Manchester Deaf Institute
Feb 2013:
live review

Folks have been so close to the breakthrough for months now that you can feel it.

As the band play their warmly received set to a busy Deaf Institute their crafted guitar songs have got everything in place. They have that northern thing about them- that deep love of the classic six string melody bands that run through the decades from the Beatles to the Stones to the Roses and beyond, that lads against the world rock n roll that is the backbone of the culture in the north west.

It’s not flash, it’s not dangerous but it’s full of crafted tunes, songs of love and life and with the sprinkling of magic that makes the stand out from the chasing pack. It has that semi trippy feel of so much great northern corporation pop, that defiant space dust that lights it up against the gloom of the everyday.

The creative force is Pete Fonda, who has been writing songs all his life and is one of those quietly determined northerners who obviously has one of those never ending Mancunian record collections that Tony Wilson used to rave about, stuffed full of dog eared and much loved classics which the band slot themselves neatly into and which frontman Scott Anderson delivers with his rasping voice.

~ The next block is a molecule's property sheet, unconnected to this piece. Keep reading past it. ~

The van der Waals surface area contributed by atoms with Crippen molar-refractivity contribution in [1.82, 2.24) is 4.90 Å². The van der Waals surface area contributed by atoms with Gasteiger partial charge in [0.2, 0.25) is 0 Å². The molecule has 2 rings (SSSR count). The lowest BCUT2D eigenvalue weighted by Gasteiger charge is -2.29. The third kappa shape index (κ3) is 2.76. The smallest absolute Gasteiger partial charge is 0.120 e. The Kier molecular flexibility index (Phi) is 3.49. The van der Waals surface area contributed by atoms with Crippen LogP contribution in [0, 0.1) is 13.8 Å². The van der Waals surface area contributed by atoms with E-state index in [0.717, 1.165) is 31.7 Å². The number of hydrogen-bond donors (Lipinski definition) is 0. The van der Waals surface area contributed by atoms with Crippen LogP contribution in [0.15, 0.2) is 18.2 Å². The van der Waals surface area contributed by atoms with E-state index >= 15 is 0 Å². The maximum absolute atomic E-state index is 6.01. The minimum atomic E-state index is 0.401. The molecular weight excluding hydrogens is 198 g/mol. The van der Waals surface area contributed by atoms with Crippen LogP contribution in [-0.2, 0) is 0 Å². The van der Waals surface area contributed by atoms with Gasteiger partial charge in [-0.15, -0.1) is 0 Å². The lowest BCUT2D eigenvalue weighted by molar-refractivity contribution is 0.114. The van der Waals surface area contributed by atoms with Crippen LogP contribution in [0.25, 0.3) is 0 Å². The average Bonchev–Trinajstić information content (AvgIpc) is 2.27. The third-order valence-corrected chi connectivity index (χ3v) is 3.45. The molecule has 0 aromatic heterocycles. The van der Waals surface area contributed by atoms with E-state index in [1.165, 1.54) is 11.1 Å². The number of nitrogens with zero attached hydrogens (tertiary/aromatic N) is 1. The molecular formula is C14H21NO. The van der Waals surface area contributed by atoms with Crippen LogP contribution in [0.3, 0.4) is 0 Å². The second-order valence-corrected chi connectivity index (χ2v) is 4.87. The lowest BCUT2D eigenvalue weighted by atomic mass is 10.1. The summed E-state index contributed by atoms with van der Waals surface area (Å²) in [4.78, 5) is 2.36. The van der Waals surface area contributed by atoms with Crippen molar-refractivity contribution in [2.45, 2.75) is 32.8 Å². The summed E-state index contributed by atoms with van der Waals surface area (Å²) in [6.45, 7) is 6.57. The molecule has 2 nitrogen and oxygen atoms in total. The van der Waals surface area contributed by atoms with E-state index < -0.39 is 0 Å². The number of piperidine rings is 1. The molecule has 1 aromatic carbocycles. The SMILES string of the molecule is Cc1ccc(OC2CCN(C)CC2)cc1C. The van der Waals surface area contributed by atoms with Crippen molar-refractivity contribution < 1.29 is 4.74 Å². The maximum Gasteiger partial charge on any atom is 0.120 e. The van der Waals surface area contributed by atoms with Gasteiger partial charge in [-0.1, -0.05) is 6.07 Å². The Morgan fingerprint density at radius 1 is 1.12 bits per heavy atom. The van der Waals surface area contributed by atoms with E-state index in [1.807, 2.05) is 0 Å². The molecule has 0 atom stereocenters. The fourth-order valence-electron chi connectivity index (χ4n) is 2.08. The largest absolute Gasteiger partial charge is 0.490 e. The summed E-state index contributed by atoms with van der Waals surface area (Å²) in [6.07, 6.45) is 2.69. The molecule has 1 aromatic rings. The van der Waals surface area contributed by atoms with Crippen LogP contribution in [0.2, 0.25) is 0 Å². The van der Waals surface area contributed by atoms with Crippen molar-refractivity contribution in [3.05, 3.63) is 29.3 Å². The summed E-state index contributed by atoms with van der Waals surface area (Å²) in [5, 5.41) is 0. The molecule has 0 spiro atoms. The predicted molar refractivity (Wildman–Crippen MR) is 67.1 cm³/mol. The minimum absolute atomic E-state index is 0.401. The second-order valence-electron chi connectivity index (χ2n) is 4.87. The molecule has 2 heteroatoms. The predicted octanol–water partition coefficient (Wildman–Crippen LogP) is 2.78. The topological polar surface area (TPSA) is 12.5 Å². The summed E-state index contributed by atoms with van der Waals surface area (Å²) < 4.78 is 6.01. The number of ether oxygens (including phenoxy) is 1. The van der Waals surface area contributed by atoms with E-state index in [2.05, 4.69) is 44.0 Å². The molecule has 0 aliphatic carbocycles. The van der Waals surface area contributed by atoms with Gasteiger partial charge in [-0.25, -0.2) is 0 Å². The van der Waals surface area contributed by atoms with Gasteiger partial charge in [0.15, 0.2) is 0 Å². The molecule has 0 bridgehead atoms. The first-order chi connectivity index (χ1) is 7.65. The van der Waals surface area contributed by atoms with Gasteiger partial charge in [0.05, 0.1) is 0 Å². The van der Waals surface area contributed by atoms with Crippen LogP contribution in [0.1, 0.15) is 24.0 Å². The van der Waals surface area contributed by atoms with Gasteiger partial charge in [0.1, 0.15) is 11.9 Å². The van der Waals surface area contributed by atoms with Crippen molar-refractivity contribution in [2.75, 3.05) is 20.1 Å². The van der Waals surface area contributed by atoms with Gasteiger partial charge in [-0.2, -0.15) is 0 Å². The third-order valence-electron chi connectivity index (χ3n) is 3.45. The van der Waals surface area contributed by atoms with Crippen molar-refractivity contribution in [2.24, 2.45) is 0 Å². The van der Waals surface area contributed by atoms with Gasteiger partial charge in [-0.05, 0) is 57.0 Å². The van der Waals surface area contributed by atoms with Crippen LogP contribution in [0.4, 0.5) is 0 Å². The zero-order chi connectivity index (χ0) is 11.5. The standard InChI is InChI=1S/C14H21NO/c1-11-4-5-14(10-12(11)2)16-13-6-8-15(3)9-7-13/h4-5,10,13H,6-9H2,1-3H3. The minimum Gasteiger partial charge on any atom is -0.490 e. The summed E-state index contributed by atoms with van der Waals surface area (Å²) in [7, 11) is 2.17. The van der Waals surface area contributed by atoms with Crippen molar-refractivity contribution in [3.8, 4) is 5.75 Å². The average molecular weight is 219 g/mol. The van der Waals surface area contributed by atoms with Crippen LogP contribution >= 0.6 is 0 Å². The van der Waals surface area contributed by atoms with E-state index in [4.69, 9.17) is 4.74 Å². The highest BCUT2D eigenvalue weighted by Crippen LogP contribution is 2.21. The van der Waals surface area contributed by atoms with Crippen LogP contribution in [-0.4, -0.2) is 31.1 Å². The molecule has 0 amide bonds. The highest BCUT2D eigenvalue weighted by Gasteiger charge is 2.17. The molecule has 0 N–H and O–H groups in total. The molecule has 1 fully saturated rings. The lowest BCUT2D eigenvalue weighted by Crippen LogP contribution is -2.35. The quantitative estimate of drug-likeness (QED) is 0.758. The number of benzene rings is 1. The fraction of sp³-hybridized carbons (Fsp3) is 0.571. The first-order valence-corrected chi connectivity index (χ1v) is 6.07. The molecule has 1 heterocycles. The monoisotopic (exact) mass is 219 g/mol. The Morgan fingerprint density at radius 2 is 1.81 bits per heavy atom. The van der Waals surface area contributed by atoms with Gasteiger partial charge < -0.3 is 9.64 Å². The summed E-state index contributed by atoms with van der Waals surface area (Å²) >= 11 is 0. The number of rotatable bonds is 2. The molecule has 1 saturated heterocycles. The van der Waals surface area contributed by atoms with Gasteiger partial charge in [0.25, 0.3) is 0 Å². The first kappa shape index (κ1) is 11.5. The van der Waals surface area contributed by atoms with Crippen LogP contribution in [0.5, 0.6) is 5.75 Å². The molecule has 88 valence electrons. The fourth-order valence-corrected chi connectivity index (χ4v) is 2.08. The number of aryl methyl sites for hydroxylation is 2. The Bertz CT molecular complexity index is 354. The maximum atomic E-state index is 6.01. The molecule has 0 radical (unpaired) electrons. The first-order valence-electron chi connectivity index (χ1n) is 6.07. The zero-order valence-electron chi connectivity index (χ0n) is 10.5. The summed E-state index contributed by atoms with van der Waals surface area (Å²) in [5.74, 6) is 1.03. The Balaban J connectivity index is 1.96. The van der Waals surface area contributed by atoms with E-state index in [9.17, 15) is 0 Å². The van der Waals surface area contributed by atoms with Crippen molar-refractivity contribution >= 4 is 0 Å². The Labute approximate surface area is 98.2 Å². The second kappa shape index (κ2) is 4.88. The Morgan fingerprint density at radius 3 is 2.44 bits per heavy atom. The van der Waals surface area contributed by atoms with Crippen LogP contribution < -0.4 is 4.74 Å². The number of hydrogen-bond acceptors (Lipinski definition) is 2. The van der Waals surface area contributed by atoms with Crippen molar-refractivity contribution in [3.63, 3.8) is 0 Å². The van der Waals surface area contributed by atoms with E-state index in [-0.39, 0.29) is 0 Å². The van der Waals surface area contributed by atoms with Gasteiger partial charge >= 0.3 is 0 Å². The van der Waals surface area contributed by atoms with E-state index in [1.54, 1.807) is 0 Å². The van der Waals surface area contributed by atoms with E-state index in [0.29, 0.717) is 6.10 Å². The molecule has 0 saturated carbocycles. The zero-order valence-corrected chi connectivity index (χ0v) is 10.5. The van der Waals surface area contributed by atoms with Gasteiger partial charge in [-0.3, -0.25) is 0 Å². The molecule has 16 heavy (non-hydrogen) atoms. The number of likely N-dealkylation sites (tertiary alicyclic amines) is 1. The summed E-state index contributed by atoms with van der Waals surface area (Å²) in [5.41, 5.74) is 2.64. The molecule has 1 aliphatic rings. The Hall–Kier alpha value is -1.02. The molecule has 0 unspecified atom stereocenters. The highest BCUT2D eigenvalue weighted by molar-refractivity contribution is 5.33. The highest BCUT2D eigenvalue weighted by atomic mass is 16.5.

bands like this exist beyond fashion. They exist in the real world, a world where music means everything and decorates the everyday with its quicksliver melodies. Aptly named, Folks are the sound of the people by the people for the people and have the songs that could be anthems for a generation.

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Award winning journalist and boss of Louder Than War. In a 30 year music writing career, John was the first to write about bands such as Stone Roses and Nirvana and has several best selling music books to his name. He constantly tours the world with Goldblade and the Membranes playing gigs or doing spoken word and speaking at music conferences.



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